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Saturday, January 24, 2009

Higher Level Thinking Skills: A Contradiction in Terms

As a high school English teacher for over thirty years, I was conditioned- as were my peers- to do whatever it took, use whatever trick, concept, trend, or tap dance necessary, to get my students to think. Once that was accomplished- according to whatever rubric of the day was being promoted- we were then supposed to categorize the level of our students' thinking:
high? low?

On the side of fairness, it is important to note that the original purpose behind this regimen was student based: to encourage students to go beyond the literal (ie. the girl's dress was red) to the figurative, the personal, the metaphorical (ie. the dress symbolizes...).

In retirement, I have had the opportunity to engage in thinking about thinking- particularly my own. In the world of education, the business of metacognition has very specific purposes. In the world of my thinking it looks something like this:

Me: "Why did I walk into this room?"
Me: "What was I looking for?"
Me: "I have so many books I want to read."
Me: "Do I really have to put on makeup today?
Me: "If one sugar free popsicle is 0 points , why do multiple popsicles have points?"

High? Low?

Monday, January 19, 2009

I Just Want to Dance

One of the strangest disconnects in getting older is how little dancing is part of my day to day existence. There was a time , when I 'practiced' it so much, daydreamed about it so much, and enjoyed it so much, that a day without any of the above would have been unimaginable.

A mini-memoir about being a classically trained dancer is not going to follow.

I am talking about in front of the mirror, door locked, music blasting on my record player dancing. My Saturday morning routine, as a young girl growing up on a ranch far from town, involved watching American Bandstand and running down the hall to my bedroom to practice what I had seen.

These events in front of the mirror were not vanity. I know what vanity feels like. Our youngest daughter Katherine has kept me humble about the allure of vanity and its pitfalls by saying- whenever she feels I need to hear it, "Oh Mom, you're just trying to show off."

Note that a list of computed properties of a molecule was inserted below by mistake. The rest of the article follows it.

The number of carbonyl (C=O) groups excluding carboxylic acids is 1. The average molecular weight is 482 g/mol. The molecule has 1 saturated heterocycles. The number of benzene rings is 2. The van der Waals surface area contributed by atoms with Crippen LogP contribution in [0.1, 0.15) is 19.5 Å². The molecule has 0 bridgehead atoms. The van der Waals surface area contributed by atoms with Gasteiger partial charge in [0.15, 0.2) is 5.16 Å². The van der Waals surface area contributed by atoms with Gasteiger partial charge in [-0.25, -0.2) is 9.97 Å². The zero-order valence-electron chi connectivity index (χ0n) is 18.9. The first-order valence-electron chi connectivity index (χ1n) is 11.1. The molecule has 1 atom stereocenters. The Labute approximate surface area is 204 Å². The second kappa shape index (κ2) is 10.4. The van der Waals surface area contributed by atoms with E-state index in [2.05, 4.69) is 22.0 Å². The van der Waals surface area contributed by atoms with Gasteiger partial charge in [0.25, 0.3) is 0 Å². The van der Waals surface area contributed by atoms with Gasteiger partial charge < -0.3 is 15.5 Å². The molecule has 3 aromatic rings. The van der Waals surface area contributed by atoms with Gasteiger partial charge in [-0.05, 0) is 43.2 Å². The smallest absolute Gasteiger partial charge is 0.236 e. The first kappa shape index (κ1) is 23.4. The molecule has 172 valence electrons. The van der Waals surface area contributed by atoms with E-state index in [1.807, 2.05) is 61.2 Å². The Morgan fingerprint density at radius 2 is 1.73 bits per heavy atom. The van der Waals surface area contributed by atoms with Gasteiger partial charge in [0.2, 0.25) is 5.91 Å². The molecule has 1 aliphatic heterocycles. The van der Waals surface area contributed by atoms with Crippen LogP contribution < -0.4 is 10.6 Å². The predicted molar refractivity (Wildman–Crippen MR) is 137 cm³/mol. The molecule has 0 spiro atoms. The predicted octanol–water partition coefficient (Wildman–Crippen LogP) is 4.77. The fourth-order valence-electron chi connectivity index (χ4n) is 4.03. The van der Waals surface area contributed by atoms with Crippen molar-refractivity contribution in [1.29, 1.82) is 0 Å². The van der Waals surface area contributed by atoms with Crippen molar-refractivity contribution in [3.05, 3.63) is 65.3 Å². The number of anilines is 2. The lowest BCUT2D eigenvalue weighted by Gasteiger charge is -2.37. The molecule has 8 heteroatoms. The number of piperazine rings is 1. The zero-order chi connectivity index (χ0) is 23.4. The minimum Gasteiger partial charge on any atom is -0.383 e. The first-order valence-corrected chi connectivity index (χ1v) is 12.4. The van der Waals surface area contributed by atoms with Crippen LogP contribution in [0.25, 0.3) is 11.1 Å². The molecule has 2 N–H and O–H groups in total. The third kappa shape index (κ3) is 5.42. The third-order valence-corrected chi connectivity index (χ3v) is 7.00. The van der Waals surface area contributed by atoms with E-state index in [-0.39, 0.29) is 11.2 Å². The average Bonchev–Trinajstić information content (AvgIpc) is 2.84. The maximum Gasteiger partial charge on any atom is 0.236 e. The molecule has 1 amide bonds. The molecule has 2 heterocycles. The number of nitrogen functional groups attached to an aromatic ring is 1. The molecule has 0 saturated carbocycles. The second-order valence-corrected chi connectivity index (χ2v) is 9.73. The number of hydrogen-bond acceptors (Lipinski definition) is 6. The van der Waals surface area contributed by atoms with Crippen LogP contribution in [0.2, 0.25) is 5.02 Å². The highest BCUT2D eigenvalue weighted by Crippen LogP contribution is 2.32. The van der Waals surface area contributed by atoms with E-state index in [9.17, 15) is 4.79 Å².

Dancing isn't like that. It's more like the first few words of Chubby Checkers' The Twist: "Come On Everybody".

This practice paid off. Whether I had the beat or not, I had to have the beat. It was so much fun practicing in the dorm at Saint Mary's Hall (it was an all girls' school, afterall, where would we dance), or dancing at Eastwood Country Club in south San Antonio ( it was not a country club), or learning the bus stop in college, or collecting and savoring every Motown record I could find. I could almost dance while driving my car, with the radio blaring( long before cell phones and to do lists and rehashing it all thinking began to interfere with all of that great fantasizing).

But this is not a sad tale. Every year, whenever possible, my family travels to New Orleans so Mom can dance. There,in the anonymity of Bourbon Street, it may as well be the Falfurrias Teen Club with The Bondsmen from Alice playing. I am in heaven.

Last night while watching the pre-inaugural concert at the Lincoln Memorial, I danced and cried all around the television.
It was as if that entire throng of people, including the performers and our president to be ,were all standing in front of a big mirror practicing what they had learned, but above all what they remembered. Been there and certainly done that.

Retirement Dance May 2008


Saturday, January 17, 2009


Tuesday, January 13, 2009

Blue and White

Be still my heart. I love blue and white.

I love blue and white china, vases, urns, and plates- lots of plates. I love it in all shapes, sizes, and forms. I am not particularly discriminating. Point in fact, there is a stack of Spode plates sitting at Ross Dress for Less right now, and I have been circling them for days. I haven't bought them because I have about 24 million at home .

I love it in my kitchen on my Sherwin Williams Ruby Gem walls- a color discovered by a dear friend of my mother's. They both loved houses so much, they called themselves the house detectives. They both loved blue and white as well.

And so it goes: my mother had blue and white throughout her house, I have it throughout my house, and my oldest daughter has it in hers as well.

Thursday, January 8, 2009

"Oh, Mom."